5 comments to Hidden Talent

  • To my hidden talent could be of a couple of varieties. Hidden to the individual and hidden to the world!

    When it is hidden to the individual and when awareness about the talent needs to surface, it best happens at the altar of serendipity. A higher cause, a deeper conversation that helps draw patterns.

    Bringing talent that is hidden to the world, to the fore is a slightly more easier ask. The options that you have pointed out are good. Helping people see beneath the surface, draw patterns and use the patters to project different directions of possibilities of talent buckets perhaps would help.

    Sure gets me thinking!

  • Great point, Naomi. The fundamental skill required of all great HR/Recruiting practitioners is the ability to see and forecast potential in other human beings. There is no other more important thing. Sadly, most of our tools focus on admisistrivia and not on this very real heart of the enterprise.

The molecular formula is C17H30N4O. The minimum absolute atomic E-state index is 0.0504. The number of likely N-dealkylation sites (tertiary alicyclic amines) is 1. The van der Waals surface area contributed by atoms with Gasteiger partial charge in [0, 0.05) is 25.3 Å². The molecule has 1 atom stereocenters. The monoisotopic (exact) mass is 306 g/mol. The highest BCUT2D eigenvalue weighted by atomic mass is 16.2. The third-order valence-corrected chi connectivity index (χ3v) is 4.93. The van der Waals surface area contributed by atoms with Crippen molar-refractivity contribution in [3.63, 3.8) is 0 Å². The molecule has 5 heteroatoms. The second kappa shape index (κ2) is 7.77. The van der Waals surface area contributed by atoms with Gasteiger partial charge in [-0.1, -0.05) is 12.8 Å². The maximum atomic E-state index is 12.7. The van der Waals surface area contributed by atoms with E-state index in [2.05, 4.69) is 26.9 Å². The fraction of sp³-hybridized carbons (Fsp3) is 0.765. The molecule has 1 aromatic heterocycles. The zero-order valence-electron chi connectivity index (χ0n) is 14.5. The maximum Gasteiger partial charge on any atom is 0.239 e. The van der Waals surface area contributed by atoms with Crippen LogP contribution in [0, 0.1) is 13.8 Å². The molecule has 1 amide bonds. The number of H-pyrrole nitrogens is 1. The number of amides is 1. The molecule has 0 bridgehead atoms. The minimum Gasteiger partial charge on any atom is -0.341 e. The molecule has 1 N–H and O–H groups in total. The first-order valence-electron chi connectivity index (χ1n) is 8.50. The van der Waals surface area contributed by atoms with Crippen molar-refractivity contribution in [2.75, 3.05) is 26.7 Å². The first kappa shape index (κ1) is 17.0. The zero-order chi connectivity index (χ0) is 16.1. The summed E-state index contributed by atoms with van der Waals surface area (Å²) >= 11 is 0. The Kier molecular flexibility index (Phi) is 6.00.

We simply don’t have software that allows us to see synergy or the depths of our talent. Instead, we have clumsy tools that treat the world as if it were made up of jobs (as things were in the early 20th Century). Our tools don’t really help our practitioners get better at the things that matter. Instead, they are designed to point out the defects in the employee-job relationship.

    One of these days, we’ll start looking at the workforce with an eye towards “what would challenge this person?’ Until the underlying software evolves beyond compliance (with job specs, competencies and goals), we’re stuck on the tech front. As advocates for contemporary HRTech, we’re in danger of being the culprits who prevent our organizations from achieving greatness.

    • Naomi Bloom